Sweet Success of Biotech Corn, Squash and Papaya

Sweet Success of Biotech Corn, Squash and Papaya

August 1, 2014
Food Quality & Nutrition 

Sweet corn, squash and papaya are popular summer foods in North America, but without biotechnology thousands of tonnes of these crops would be lost every year to insects and disease.

Plant biotechnology has been used to improve U.S. squash resistance to up to three problematic viruses. Virus-infected plants bear squash that are distorted and discolored, making the produce unmarketable. While biotech protection does not prevent all viruses, it does dramatically reduce the incidence of virus infection and yield loss. U.S. growers, especially in the east, find that virus-resistant biotech squash varieties offer some of the greatest protection against crop losses.

Similarly, virus-resistant biotech papayas – the only biotech fruit currently sold in the United States – have completely saved production in Hawaii, where more than 90 percent of the nation’s papayas are grown. Papaya ringspot virus (PRSV) was discovered in Hawaii in the 1940s, virtually eliminating large-scale production and wiping out papaya trees on Oahu and forcing the industry to relocate to Hawaii Island, where it thrived. By the 1980s 95 percent of the state’s papaya was produced on Hawaii Island as researchers looked for ways to combat PRSV. In 1999, the first biotech virus-resistant papayas – developed through a public research project – were commercially grown in Hawaii and today they account for the three quarters of the total Hawaiian papaya crop. Without the introduction of the biotech variety, the Hawaiian papaya industry would have been completely wiped out.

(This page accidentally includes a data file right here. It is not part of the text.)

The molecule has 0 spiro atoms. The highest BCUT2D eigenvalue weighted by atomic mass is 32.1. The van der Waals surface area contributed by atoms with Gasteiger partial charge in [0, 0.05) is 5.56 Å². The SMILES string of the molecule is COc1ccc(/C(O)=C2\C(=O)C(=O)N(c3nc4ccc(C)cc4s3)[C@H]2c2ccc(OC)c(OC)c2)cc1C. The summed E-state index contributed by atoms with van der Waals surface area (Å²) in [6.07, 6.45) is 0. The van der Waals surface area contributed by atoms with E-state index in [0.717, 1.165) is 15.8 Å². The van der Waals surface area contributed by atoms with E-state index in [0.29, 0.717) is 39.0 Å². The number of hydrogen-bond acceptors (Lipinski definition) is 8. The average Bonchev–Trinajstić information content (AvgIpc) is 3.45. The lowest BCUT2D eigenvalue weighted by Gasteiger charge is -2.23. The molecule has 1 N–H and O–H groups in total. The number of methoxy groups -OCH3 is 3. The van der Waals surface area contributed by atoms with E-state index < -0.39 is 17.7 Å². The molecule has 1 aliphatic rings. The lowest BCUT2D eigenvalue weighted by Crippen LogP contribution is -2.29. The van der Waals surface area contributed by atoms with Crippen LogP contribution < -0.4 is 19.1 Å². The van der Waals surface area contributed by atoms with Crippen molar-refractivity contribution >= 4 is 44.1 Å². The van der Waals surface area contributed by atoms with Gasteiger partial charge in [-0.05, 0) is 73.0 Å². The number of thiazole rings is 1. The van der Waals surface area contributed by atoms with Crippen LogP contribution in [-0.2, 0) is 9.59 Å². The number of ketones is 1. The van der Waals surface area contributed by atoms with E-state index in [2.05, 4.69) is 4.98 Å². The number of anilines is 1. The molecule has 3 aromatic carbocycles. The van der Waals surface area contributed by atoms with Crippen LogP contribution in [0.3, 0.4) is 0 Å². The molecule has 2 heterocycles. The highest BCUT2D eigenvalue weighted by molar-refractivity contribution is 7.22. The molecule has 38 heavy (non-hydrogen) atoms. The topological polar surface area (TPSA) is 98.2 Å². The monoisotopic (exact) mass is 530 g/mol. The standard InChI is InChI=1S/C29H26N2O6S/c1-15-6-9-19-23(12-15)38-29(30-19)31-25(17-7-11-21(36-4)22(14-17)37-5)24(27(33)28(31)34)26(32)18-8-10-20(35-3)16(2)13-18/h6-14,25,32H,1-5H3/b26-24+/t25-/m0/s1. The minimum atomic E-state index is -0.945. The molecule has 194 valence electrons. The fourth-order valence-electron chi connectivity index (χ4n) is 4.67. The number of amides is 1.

Sweet corn can also be improved through biotechnology to protect it against damaging insects, allowing farmers to reduce crop protection product applications while increasing yields. The Bt proteins in these corn varieties are an environmentally-friendly way to control insects because they only target pests and not beneficial insects. By reducing insect pest damage, levels of a naturally-occurring, harmful mold are minimized.

Sweet corn, squash and papayas are among the first examples of what biotechnology can do for fruits and vegetables. Future possibilities are endless as scientists turn more to biotechnology for targeted, safe and environmentally sound solutions to agricultural pests and viruses.